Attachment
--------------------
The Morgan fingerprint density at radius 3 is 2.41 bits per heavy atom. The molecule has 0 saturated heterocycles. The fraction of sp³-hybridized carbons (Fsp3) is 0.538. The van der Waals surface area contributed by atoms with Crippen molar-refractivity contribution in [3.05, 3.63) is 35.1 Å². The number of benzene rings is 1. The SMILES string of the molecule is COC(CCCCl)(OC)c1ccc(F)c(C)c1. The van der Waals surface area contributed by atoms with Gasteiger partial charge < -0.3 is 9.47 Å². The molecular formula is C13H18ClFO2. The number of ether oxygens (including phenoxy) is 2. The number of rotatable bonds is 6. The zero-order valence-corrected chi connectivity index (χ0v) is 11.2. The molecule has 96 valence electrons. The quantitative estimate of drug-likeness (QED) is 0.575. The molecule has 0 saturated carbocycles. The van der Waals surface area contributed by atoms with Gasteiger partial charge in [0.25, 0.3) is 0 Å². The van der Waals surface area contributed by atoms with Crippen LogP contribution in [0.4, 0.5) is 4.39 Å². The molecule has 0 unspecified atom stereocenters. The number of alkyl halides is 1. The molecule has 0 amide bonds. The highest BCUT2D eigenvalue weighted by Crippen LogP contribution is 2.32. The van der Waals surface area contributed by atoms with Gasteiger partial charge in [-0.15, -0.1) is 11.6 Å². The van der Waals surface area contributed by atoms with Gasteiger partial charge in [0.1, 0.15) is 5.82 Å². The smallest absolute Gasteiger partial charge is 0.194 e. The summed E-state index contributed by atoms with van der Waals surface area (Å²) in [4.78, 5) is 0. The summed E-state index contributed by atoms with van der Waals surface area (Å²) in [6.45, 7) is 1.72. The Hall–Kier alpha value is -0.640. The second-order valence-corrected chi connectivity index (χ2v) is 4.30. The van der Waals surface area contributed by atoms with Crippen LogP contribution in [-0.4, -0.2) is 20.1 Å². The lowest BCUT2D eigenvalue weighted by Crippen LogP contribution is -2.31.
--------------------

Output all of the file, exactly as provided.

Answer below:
The Morgan fingerprint density at radius 3 is 2.41 bits per heavy atom. The molecule has 0 saturated heterocycles. The fraction of sp³-hybridized carbons (Fsp3) is 0.538. The van der Waals surface area contributed by atoms with Crippen molar-refractivity contribution in [3.05, 3.63) is 35.1 Å². The number of benzene rings is 1. The SMILES string of the molecule is COC(CCCCl)(OC)c1ccc(F)c(C)c1. The van der Waals surface area contributed by atoms with Gasteiger partial charge < -0.3 is 9.47 Å². The molecular formula is C13H18ClFO2. The number of ether oxygens (including phenoxy) is 2. The number of rotatable bonds is 6. The zero-order valence-corrected chi connectivity index (χ0v) is 11.2. The molecule has 96 valence electrons. The quantitative estimate of drug-likeness (QED) is 0.575. The molecule has 0 saturated carbocycles. The van der Waals surface area contributed by atoms with Gasteiger partial charge in [0.25, 0.3) is 0 Å². The van der Waals surface area contributed by atoms with Crippen LogP contribution in [0.4, 0.5) is 4.39 Å². The molecule has 0 unspecified atom stereocenters. The number of alkyl halides is 1. The molecule has 0 amide bonds. The highest BCUT2D eigenvalue weighted by Crippen LogP contribution is 2.32. The van der Waals surface area contributed by atoms with Gasteiger partial charge in [-0.15, -0.1) is 11.6 Å². The van der Waals surface area contributed by atoms with Gasteiger partial charge in [0.1, 0.15) is 5.82 Å². The smallest absolute Gasteiger partial charge is 0.194 e. The summed E-state index contributed by atoms with van der Waals surface area (Å²) in [4.78, 5) is 0. The summed E-state index contributed by atoms with van der Waals surface area (Å²) in [6.45, 7) is 1.72. The Hall–Kier alpha value is -0.640. The second-order valence-corrected chi connectivity index (χ2v) is 4.30. The van der Waals surface area contributed by atoms with Crippen LogP contribution in [-0.4, -0.2) is 20.1 Å². The lowest BCUT2D eigenvalue weighted by Crippen LogP contribution is -2.31.